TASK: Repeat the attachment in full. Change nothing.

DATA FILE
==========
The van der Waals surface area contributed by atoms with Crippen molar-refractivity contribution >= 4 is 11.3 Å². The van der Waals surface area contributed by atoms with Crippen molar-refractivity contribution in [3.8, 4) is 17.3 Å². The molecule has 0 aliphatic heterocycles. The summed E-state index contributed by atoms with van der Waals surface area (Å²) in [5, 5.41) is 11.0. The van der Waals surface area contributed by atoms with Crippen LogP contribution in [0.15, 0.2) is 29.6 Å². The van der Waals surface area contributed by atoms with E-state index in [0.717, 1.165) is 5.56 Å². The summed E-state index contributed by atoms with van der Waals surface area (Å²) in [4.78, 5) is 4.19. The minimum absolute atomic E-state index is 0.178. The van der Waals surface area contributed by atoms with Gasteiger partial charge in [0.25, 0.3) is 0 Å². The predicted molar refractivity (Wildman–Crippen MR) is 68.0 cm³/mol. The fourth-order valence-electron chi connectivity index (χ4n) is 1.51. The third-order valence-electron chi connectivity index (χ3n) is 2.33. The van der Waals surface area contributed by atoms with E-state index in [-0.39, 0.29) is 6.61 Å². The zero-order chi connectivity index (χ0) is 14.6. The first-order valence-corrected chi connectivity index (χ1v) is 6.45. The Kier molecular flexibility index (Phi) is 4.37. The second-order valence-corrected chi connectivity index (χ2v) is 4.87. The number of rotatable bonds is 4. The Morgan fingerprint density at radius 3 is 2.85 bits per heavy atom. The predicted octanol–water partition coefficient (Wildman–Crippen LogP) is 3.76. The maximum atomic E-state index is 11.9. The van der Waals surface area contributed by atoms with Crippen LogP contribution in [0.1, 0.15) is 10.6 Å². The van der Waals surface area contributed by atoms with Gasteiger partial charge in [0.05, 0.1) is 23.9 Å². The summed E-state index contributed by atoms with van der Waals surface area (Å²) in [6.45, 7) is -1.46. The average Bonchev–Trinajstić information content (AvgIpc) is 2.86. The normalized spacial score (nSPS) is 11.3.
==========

The van der Waals surface area contributed by atoms with Crippen molar-refractivity contribution >= 4 is 11.3 Å². The van der Waals surface area contributed by atoms with Crippen molar-refractivity contribution in [3.8, 4) is 17.3 Å². The molecule has 0 aliphatic heterocycles. The summed E-state index contributed by atoms with van der Waals surface area (Å²) in [5, 5.41) is 11.0. The van der Waals surface area contributed by atoms with Crippen LogP contribution in [0.15, 0.2) is 29.6 Å². The van der Waals surface area contributed by atoms with E-state index in [0.717, 1.165) is 5.56 Å². The summed E-state index contributed by atoms with van der Waals surface area (Å²) in [4.78, 5) is 4.19. The minimum absolute atomic E-state index is 0.178. The van der Waals surface area contributed by atoms with Gasteiger partial charge in [0.25, 0.3) is 0 Å². The predicted molar refractivity (Wildman–Crippen MR) is 68.0 cm³/mol. The fourth-order valence-electron chi connectivity index (χ4n) is 1.51. The third-order valence-electron chi connectivity index (χ3n) is 2.33. The van der Waals surface area contributed by atoms with E-state index in [-0.39, 0.29) is 6.61 Å². The zero-order chi connectivity index (χ0) is 14.6. The first-order valence-corrected chi connectivity index (χ1v) is 6.45. The Kier molecular flexibility index (Phi) is 4.37. The second-order valence-corrected chi connectivity index (χ2v) is 4.87. The number of rotatable bonds is 4. The Morgan fingerprint density at radius 3 is 2.85 bits per heavy atom. The predicted octanol–water partition coefficient (Wildman–Crippen LogP) is 3.76. The maximum atomic E-state index is 11.9. The van der Waals surface area contributed by atoms with Crippen LogP contribution in [0.1, 0.15) is 10.6 Å². The van der Waals surface area contributed by atoms with Gasteiger partial charge in [0.05, 0.1) is 23.9 Å². The summed E-state index contributed by atoms with van der Waals surface area (Å²) in [6.45, 7) is -1.46. The average Bonchev–Trinajstić information content (AvgIpc) is 2.86. The normalized spacial score (nSPS) is 11.3.